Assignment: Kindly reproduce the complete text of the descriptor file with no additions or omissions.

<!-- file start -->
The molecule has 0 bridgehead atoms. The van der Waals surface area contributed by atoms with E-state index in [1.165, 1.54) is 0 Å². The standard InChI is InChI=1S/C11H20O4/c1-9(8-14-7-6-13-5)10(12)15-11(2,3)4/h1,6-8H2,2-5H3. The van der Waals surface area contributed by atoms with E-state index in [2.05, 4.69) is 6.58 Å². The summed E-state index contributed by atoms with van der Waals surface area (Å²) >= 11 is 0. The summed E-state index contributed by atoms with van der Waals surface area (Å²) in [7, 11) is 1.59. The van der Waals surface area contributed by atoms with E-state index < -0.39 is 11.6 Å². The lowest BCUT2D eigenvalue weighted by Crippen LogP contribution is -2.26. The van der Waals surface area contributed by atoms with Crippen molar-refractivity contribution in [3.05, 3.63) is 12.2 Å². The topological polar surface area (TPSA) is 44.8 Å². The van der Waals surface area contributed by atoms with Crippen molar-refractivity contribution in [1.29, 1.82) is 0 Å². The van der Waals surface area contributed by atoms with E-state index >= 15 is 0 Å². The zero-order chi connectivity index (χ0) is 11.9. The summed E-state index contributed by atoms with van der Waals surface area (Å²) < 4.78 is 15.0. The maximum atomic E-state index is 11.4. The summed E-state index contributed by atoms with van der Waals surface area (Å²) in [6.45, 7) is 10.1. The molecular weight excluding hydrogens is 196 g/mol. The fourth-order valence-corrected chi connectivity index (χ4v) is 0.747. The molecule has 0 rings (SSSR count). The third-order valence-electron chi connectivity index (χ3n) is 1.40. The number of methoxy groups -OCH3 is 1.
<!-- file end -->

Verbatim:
The molecule has 0 bridgehead atoms. The van der Waals surface area contributed by atoms with E-state index in [1.165, 1.54) is 0 Å². The standard InChI is InChI=1S/C11H20O4/c1-9(8-14-7-6-13-5)10(12)15-11(2,3)4/h1,6-8H2,2-5H3. The van der Waals surface area contributed by atoms with E-state index in [2.05, 4.69) is 6.58 Å². The summed E-state index contributed by atoms with van der Waals surface area (Å²) >= 11 is 0. The summed E-state index contributed by atoms with van der Waals surface area (Å²) in [7, 11) is 1.59. The van der Waals surface area contributed by atoms with E-state index < -0.39 is 11.6 Å². The lowest BCUT2D eigenvalue weighted by Crippen LogP contribution is -2.26. The van der Waals surface area contributed by atoms with Crippen molar-refractivity contribution in [3.05, 3.63) is 12.2 Å². The topological polar surface area (TPSA) is 44.8 Å². The van der Waals surface area contributed by atoms with Crippen molar-refractivity contribution in [1.29, 1.82) is 0 Å². The van der Waals surface area contributed by atoms with E-state index >= 15 is 0 Å². The zero-order chi connectivity index (χ0) is 11.9. The summed E-state index contributed by atoms with van der Waals surface area (Å²) < 4.78 is 15.0. The maximum atomic E-state index is 11.4. The summed E-state index contributed by atoms with van der Waals surface area (Å²) in [6.45, 7) is 10.1. The molecular weight excluding hydrogens is 196 g/mol. The fourth-order valence-corrected chi connectivity index (χ4v) is 0.747. The molecule has 0 rings (SSSR count). The third-order valence-electron chi connectivity index (χ3n) is 1.40. The number of methoxy groups -OCH3 is 1.